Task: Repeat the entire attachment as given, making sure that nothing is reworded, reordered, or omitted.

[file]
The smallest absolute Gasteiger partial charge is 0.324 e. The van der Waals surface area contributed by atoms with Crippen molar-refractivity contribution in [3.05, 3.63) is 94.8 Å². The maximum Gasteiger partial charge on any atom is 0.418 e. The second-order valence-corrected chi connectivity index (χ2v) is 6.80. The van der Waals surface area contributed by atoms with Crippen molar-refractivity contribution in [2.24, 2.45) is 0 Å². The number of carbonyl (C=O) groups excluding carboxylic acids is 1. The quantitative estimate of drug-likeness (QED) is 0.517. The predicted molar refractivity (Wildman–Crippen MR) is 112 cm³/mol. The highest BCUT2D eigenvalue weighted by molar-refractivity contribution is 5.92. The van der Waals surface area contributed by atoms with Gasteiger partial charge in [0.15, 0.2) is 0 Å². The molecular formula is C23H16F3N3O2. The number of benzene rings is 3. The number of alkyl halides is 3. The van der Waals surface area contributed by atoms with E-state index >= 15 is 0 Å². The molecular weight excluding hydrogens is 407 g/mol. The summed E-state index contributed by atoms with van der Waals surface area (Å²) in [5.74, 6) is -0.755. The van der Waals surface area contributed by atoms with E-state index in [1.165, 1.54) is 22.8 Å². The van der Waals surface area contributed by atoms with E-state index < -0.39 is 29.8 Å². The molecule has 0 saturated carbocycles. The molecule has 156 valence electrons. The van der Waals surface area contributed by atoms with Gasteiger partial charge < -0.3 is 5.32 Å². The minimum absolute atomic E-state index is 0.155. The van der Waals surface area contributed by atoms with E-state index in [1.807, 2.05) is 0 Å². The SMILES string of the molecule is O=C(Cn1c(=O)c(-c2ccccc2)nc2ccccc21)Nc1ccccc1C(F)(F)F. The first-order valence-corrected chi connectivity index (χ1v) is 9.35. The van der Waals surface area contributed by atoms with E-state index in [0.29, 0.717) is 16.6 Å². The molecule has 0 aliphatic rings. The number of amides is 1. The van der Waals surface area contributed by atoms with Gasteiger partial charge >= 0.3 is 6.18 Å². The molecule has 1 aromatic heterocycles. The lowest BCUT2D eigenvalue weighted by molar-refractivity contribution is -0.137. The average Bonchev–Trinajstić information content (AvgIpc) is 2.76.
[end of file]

The smallest absolute Gasteiger partial charge is 0.324 e. The van der Waals surface area contributed by atoms with Crippen molar-refractivity contribution in [3.05, 3.63) is 94.8 Å². The maximum Gasteiger partial charge on any atom is 0.418 e. The second-order valence-corrected chi connectivity index (χ2v) is 6.80. The van der Waals surface area contributed by atoms with Crippen molar-refractivity contribution in [2.24, 2.45) is 0 Å². The number of carbonyl (C=O) groups excluding carboxylic acids is 1. The quantitative estimate of drug-likeness (QED) is 0.517. The predicted molar refractivity (Wildman–Crippen MR) is 112 cm³/mol. The highest BCUT2D eigenvalue weighted by molar-refractivity contribution is 5.92. The van der Waals surface area contributed by atoms with Gasteiger partial charge in [0.15, 0.2) is 0 Å². The molecular formula is C23H16F3N3O2. The number of benzene rings is 3. The number of alkyl halides is 3. The van der Waals surface area contributed by atoms with E-state index >= 15 is 0 Å². The molecular weight excluding hydrogens is 407 g/mol. The summed E-state index contributed by atoms with van der Waals surface area (Å²) in [5.74, 6) is -0.755. The van der Waals surface area contributed by atoms with E-state index in [1.165, 1.54) is 22.8 Å². The van der Waals surface area contributed by atoms with E-state index < -0.39 is 29.8 Å². The molecule has 0 saturated carbocycles. The molecule has 156 valence electrons. The van der Waals surface area contributed by atoms with Gasteiger partial charge < -0.3 is 5.32 Å². The minimum absolute atomic E-state index is 0.155. The van der Waals surface area contributed by atoms with E-state index in [1.807, 2.05) is 0 Å². The SMILES string of the molecule is O=C(Cn1c(=O)c(-c2ccccc2)nc2ccccc21)Nc1ccccc1C(F)(F)F. The first-order valence-corrected chi connectivity index (χ1v) is 9.35. The van der Waals surface area contributed by atoms with E-state index in [0.29, 0.717) is 16.6 Å². The molecule has 0 aliphatic rings. The number of amides is 1. The van der Waals surface area contributed by atoms with Gasteiger partial charge >= 0.3 is 6.18 Å². The molecule has 1 aromatic heterocycles. The lowest BCUT2D eigenvalue weighted by molar-refractivity contribution is -0.137. The average Bonchev–Trinajstić information content (AvgIpc) is 2.76.